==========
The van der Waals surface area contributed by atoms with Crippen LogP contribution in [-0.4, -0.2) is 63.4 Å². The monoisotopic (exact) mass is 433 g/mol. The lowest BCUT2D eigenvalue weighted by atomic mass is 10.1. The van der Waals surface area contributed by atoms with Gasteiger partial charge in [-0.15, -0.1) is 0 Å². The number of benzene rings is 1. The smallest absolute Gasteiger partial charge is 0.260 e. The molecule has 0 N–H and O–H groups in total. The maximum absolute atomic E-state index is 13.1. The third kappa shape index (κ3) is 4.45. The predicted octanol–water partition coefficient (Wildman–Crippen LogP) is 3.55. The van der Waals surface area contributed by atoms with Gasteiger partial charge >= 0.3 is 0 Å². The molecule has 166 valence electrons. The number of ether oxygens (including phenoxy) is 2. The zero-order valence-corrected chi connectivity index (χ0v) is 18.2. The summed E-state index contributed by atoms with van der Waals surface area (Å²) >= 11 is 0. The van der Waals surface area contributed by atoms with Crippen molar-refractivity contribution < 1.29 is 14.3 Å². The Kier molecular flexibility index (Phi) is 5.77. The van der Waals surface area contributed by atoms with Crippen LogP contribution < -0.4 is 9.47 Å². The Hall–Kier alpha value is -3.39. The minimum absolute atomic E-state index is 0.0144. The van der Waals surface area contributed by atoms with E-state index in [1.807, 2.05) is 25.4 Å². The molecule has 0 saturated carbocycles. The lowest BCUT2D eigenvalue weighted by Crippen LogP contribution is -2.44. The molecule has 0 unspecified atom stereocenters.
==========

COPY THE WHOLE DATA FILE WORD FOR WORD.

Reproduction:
The van der Waals surface area contributed by atoms with Crippen LogP contribution in [-0.4, -0.2) is 63.4 Å². The monoisotopic (exact) mass is 433 g/mol. The lowest BCUT2D eigenvalue weighted by atomic mass is 10.1. The van der Waals surface area contributed by atoms with Gasteiger partial charge in [-0.15, -0.1) is 0 Å². The number of benzene rings is 1. The smallest absolute Gasteiger partial charge is 0.260 e. The molecule has 0 N–H and O–H groups in total. The maximum absolute atomic E-state index is 13.1. The third kappa shape index (κ3) is 4.45. The predicted octanol–water partition coefficient (Wildman–Crippen LogP) is 3.55. The van der Waals surface area contributed by atoms with Gasteiger partial charge >= 0.3 is 0 Å². The molecule has 166 valence electrons. The number of ether oxygens (including phenoxy) is 2. The zero-order valence-corrected chi connectivity index (χ0v) is 18.2. The summed E-state index contributed by atoms with van der Waals surface area (Å²) >= 11 is 0. The van der Waals surface area contributed by atoms with Crippen molar-refractivity contribution < 1.29 is 14.3 Å². The Kier molecular flexibility index (Phi) is 5.77. The van der Waals surface area contributed by atoms with Crippen LogP contribution < -0.4 is 9.47 Å². The Hall–Kier alpha value is -3.39. The minimum absolute atomic E-state index is 0.0144. The van der Waals surface area contributed by atoms with E-state index in [1.807, 2.05) is 25.4 Å². The molecule has 0 saturated carbocycles. The lowest BCUT2D eigenvalue weighted by Crippen LogP contribution is -2.44. The molecule has 0 unspecified atom stereocenters.